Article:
Fetal Alcohol Syndrome Analysis

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Fetal Alcohol Syndrome (FAS) is a collection of conditions that affect the cognitive, physical, and motor development and abilities of children. Fetal Alcohol Syndrome is caused by a teratogen, such as alcohol or illicit drugs, crossing through the mother’s blood to the developing fetus (Center for Disease Control [CDC], 201 6). Depending on the amount of the toxin consumed and the period of the pregnancy, FAS has a wide degrees of severity and therefore is considered a spectrum disorder (Plante & Beeson, 2013).
Fetal Alcohol Syndrome has a wide range of symptoms that affect an individual’s physical appearance as well as their cognitive functioning. Some common symptoms of FAS include abnormal facial features, low body weight,
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In one study, the research team examined how children with Fetal Alcohol Syndrome manage their time and interactions with their classmates and teachers in the classroom (Olswang, Svensson, & Astley, 2010) Likewise, a similar study evaluated the standardized language test scores and the narrative discourse performances of children with Fetal Alcohol Syndrome to determine if any expressive or receptive language deficits; furthermore, the research team also investigated the possible affects living in an adverse environment might have on the language development of children with FAS (Coggins, Timler, & Olswang, 2007). Through the findings of both studies, Olswang, Svensson, and Astley (2010) and Coggins, Timler and Olswang (2007) concluded that Fetal Alcohol Syndrome has a direct influence on the expressive and receptive language abilities of children, especially when the child lives in an adverse…show more content…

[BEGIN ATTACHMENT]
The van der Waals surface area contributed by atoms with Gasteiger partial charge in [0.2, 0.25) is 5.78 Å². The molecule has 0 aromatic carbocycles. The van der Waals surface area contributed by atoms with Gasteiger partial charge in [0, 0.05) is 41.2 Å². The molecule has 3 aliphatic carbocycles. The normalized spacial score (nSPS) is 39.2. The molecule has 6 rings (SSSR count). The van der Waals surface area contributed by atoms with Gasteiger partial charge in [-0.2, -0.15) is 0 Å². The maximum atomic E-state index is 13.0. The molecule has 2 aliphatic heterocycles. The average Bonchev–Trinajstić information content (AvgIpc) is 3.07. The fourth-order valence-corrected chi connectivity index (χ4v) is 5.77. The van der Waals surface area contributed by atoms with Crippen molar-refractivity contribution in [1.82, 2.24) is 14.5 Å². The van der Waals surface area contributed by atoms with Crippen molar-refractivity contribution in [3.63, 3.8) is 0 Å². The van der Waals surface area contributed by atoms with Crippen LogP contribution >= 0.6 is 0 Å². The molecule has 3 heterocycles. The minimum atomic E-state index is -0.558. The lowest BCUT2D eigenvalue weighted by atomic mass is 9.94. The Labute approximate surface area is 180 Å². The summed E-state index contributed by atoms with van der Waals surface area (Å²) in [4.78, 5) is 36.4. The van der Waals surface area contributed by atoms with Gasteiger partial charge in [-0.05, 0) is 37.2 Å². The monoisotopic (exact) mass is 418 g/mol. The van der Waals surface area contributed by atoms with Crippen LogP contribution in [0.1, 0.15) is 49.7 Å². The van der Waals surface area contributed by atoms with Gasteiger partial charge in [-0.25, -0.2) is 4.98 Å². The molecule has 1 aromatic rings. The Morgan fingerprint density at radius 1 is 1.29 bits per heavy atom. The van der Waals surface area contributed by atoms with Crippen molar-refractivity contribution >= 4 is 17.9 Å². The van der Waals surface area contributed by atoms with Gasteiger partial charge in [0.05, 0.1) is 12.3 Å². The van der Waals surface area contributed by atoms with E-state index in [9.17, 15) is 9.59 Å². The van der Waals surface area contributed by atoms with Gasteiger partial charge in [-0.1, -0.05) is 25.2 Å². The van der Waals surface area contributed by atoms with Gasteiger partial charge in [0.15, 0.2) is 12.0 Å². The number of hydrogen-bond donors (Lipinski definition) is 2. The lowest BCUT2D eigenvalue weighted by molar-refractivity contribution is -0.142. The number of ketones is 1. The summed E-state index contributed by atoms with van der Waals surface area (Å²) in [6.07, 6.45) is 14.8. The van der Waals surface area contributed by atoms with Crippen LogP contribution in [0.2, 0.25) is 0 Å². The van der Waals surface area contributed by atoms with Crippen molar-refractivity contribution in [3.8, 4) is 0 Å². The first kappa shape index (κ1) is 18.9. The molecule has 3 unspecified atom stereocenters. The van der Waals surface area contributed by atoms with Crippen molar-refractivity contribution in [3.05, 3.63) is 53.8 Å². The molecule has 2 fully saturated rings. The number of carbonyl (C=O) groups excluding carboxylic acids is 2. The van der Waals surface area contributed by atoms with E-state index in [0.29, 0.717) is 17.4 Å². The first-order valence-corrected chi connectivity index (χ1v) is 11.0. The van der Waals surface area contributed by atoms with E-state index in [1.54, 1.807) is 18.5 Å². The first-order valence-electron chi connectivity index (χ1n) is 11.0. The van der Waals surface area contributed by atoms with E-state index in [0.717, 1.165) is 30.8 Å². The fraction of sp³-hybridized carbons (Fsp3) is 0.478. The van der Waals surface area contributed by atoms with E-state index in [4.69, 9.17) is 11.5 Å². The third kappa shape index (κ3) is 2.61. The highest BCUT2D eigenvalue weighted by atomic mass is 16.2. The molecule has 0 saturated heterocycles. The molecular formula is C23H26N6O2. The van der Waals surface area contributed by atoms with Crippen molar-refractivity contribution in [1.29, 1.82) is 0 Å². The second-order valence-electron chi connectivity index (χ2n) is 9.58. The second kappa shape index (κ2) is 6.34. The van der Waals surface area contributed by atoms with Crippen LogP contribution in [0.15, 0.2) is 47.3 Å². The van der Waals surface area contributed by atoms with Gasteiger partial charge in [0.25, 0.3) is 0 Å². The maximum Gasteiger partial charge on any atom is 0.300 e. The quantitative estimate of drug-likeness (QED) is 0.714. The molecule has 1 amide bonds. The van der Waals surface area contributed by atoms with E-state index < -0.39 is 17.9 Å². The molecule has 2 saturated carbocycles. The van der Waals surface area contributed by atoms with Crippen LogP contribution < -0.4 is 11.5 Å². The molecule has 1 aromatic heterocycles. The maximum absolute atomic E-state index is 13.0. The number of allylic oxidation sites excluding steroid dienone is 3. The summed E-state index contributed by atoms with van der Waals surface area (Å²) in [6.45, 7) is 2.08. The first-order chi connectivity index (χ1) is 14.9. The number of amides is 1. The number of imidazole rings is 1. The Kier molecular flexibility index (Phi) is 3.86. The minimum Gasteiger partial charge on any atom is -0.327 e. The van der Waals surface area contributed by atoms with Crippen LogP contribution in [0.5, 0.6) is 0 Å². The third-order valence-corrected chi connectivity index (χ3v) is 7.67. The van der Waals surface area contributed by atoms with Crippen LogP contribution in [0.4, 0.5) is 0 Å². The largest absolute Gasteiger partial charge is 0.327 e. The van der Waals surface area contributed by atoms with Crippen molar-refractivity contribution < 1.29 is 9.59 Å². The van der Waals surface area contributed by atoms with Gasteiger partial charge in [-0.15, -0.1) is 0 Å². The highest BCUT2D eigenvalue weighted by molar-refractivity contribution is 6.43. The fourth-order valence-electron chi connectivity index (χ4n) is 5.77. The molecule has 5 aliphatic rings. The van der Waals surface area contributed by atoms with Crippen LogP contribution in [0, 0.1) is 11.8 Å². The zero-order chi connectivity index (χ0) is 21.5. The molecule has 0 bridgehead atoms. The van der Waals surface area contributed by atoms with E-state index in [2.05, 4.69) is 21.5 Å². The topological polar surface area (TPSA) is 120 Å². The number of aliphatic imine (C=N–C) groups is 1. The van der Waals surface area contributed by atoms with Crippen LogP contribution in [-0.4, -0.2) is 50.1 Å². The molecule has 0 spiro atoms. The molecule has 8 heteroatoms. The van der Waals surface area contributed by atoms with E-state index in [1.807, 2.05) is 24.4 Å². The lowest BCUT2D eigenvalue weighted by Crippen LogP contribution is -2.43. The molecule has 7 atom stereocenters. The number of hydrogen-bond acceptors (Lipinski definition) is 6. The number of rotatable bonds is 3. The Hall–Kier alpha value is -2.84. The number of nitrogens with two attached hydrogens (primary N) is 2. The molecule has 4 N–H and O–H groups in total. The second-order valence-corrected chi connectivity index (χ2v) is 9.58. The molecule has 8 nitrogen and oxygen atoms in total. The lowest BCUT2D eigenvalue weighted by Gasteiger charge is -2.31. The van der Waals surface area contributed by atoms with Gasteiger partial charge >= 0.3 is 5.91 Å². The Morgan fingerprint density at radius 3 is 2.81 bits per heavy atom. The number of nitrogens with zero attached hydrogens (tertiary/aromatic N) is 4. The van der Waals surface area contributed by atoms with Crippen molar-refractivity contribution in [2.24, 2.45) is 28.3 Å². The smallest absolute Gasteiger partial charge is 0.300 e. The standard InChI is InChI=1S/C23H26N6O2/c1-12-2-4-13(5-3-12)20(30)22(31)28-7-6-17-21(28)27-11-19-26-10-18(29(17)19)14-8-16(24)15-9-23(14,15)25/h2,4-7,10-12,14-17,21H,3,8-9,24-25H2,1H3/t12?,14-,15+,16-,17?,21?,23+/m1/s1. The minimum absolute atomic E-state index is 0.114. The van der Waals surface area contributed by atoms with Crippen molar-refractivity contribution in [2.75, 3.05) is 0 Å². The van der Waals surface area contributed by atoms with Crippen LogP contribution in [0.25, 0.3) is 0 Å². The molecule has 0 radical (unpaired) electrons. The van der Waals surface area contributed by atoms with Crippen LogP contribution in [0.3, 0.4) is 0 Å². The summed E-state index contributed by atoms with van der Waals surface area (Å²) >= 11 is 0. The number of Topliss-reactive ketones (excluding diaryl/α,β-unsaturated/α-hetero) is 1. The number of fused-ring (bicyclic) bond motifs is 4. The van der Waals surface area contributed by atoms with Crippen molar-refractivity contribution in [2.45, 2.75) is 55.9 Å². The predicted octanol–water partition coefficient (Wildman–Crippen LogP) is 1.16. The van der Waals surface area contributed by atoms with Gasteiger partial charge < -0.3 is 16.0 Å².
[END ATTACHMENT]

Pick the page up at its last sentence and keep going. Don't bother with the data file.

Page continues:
(2010) reported significant differences in the way that children with Fetal Alcohol Syndrome spent their time in the classroom compared to their typically developing peers. To explain, children with Fetal Alcohol Syndrome exhibited more occurrences of each type of behavior categories and spent significantly less time exhibiting engaged behaviors and more time displaying irrelevant and disengaged behaviors (Olswang et al.,
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